Neuronal research requires to efficiently perform long-time experiments on large-scale neuronal networks in a minimally invasive way. Such experiments imply stimulation and measurements of electrical activity on a large number of neurons. This could be achieved by on-chip integration of actuators, sensors and readout electronics with dimensions comparable to the sizes of neurons. Integration of biosensors at this scale creates new challenges: the processing of the sensors must be compatible with state-of-the art CMOS technology, the system must be biocompatible, and the down-scaled technology imposes restrictions on the applicable stimulation voltages and increases the electrical noise.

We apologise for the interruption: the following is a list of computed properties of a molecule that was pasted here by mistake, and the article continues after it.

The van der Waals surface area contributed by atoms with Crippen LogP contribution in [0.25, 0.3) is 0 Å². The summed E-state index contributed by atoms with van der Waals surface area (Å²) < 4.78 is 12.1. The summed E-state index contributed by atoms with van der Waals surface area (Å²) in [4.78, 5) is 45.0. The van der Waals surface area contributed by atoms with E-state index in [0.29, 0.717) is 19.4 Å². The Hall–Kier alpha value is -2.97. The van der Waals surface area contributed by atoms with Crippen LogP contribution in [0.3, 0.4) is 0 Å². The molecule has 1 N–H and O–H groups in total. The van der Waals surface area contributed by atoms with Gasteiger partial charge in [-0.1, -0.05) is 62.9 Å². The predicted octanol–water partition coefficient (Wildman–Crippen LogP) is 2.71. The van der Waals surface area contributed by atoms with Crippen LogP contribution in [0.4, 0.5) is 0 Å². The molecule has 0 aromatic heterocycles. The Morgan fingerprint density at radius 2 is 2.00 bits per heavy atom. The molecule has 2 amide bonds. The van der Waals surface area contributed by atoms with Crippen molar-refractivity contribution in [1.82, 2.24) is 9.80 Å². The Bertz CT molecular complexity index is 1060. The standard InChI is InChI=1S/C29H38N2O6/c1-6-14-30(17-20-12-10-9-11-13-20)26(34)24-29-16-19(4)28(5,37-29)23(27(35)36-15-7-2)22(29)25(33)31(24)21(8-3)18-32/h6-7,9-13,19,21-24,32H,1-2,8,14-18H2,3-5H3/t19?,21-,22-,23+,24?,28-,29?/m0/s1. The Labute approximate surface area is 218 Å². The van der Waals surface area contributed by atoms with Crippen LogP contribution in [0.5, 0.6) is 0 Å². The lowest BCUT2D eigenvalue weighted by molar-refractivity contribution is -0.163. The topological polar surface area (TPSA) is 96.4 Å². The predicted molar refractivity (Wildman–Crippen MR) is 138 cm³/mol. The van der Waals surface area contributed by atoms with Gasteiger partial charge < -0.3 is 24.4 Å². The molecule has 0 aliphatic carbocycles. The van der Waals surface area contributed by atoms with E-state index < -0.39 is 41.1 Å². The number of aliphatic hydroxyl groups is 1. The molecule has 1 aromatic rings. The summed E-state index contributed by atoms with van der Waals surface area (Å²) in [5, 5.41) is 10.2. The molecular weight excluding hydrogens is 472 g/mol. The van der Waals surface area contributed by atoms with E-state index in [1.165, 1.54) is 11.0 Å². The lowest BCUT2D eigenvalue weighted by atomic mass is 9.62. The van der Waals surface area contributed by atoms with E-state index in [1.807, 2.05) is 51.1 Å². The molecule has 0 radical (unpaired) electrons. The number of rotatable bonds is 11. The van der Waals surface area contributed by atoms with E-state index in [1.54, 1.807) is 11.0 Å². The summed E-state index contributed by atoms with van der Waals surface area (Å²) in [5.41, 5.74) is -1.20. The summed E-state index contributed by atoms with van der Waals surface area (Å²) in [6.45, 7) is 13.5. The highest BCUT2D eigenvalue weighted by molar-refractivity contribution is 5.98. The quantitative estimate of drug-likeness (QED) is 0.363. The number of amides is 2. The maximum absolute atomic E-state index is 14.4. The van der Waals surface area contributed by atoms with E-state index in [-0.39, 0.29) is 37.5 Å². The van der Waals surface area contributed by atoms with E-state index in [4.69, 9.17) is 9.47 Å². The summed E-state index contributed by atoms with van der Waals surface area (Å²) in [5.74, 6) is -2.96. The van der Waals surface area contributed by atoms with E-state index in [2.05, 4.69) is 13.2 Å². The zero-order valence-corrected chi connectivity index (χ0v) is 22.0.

Recently it has been demonstrated that biological phenomena can be exploited in order to achieve the best coupling between cells and sub-micron scale electronics. Engulfment of sub-micron nail structures by the cell membrane minimizes the distance between the sensor and the cell , .
This paper presents two methods to produce nails with sizes from sub-micrometer to micrometer scales, on top of a CMOS chip. Prototype chips have been fabricated, and cells have been cultured to examine the in-vitro bio-compatibility of the chip.